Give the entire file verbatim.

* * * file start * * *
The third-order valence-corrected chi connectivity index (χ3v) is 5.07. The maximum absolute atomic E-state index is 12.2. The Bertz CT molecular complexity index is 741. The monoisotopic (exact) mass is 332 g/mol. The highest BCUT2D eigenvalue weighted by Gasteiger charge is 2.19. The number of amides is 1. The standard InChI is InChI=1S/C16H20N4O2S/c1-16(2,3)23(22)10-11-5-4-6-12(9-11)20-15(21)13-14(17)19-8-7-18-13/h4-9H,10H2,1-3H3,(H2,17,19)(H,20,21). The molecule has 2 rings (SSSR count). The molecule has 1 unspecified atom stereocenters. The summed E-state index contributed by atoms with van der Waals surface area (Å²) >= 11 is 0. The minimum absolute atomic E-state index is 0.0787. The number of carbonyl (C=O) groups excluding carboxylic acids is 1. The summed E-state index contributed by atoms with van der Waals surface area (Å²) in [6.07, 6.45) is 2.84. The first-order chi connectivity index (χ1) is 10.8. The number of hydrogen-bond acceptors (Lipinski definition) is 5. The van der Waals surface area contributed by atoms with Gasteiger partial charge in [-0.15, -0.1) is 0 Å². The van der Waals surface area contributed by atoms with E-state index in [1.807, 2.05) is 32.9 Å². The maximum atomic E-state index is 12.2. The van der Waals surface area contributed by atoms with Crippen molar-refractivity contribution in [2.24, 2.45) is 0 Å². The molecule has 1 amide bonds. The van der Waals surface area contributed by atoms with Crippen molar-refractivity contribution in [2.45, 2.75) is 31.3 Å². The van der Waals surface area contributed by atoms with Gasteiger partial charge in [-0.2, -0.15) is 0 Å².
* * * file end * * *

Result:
The third-order valence-corrected chi connectivity index (χ3v) is 5.07. The maximum absolute atomic E-state index is 12.2. The Bertz CT molecular complexity index is 741. The monoisotopic (exact) mass is 332 g/mol. The highest BCUT2D eigenvalue weighted by Gasteiger charge is 2.19. The number of amides is 1. The standard InChI is InChI=1S/C16H20N4O2S/c1-16(2,3)23(22)10-11-5-4-6-12(9-11)20-15(21)13-14(17)19-8-7-18-13/h4-9H,10H2,1-3H3,(H2,17,19)(H,20,21). The molecule has 2 rings (SSSR count). The molecule has 1 unspecified atom stereocenters. The summed E-state index contributed by atoms with van der Waals surface area (Å²) >= 11 is 0. The minimum absolute atomic E-state index is 0.0787. The number of carbonyl (C=O) groups excluding carboxylic acids is 1. The summed E-state index contributed by atoms with van der Waals surface area (Å²) in [6.07, 6.45) is 2.84. The first-order chi connectivity index (χ1) is 10.8. The number of hydrogen-bond acceptors (Lipinski definition) is 5. The van der Waals surface area contributed by atoms with Gasteiger partial charge in [-0.15, -0.1) is 0 Å². The van der Waals surface area contributed by atoms with E-state index in [1.807, 2.05) is 32.9 Å². The maximum atomic E-state index is 12.2. The van der Waals surface area contributed by atoms with Crippen molar-refractivity contribution in [2.24, 2.45) is 0 Å². The molecule has 1 amide bonds. The van der Waals surface area contributed by atoms with Crippen molar-refractivity contribution in [2.45, 2.75) is 31.3 Å². The van der Waals surface area contributed by atoms with Gasteiger partial charge in [-0.2, -0.15) is 0 Å².